Budapest still feels like a sleeping giant waiting to be discovered as Europe’s next big city. Stunning architecture, vibrant nightlife, a young and creative food and coffee scene, and an intriguing east-meets-west history, all set along the sparkling Danube, make this a truly spectacular destination to visit.

Don’t miss: A walk along the Danube, past the Hungarian Parliament buildings.

Getting there by train: Budapest is a convenient train ride from several European cities, including Prague, Vienna, Zagreb, and Bratislava. There are also overnight trains from several long-haul destinations.

5. Copenhagen, Denmark

European capital cities | Tivoli gardens in Copenhagen Denmark

The Danish capital occupies an interesting position on the coastal islands of Amager and Zealand. It’s packed full of fascinating history and beautiful Renaissance-era castles and buildings. But there’s also a modern edge to Copenhagen, which makes it one of the most progressive and exciting European capital cities to visit.

Don’t miss: Tivoli Gardens amusement park. It’s a beautiful attraction to visit, even if you’re not a fan of the hair-raising rides.

Getting there by train: There are regular trains to Copenhagen, including daily routes from Germany operated by Deutsche Bahn. There are also hourly trains from Stockholm.

6. Lisbon, Portugal

European capital cities | Alfama old town district in Lisbon, Portugal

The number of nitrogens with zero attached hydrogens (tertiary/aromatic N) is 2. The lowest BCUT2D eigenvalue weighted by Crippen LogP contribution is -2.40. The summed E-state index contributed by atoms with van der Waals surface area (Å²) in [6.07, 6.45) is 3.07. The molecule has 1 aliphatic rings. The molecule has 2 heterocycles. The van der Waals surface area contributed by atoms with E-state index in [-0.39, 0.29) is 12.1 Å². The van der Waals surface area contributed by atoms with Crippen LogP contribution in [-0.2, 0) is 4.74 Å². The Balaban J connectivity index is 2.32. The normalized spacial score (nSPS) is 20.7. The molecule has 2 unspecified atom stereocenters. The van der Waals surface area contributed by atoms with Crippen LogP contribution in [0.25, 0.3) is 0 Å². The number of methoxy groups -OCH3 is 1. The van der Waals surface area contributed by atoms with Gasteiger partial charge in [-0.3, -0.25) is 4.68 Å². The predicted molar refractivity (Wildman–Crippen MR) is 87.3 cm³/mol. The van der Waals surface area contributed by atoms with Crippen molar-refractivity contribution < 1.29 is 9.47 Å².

Lisbon has earned a reputation as one of Europe’s party capitals. Although this may be true, there’s a lot more to this city than all-night revelry. History, architecture, food, culture, and stunning views combine to make this a truly memorable destination to visit on a rail journey through Europe.

Don’t miss: A walk through the Alfama district, either alone or as part of a tour. It will expose you to another fascinating aspect of this vibrant city.

Getting there by train: Lisbon is the focal point of the Portuguese rail network. If you’re reaching the country from Spain, consider starting in the north and working your way down for the easiest connections.

7. Ljubljana, Slovenia

European capital cities | Night view of Ljubljana at the canal in Slovenia

What the small Slovenian capital lacks in size, it more than makes up for in charm. The beautiful pedestrianized inner city, set along the Ljubljanica River, buzzes day and night. There are vibrant bars, cafés, and restaurants. The imposing castle on the hill above sets a medieval theme that follows you through the quaint streets of this absorbing European capital.

Don’t miss: A night out in the Metelkova district – it will reveal a totally different side of this progressive city.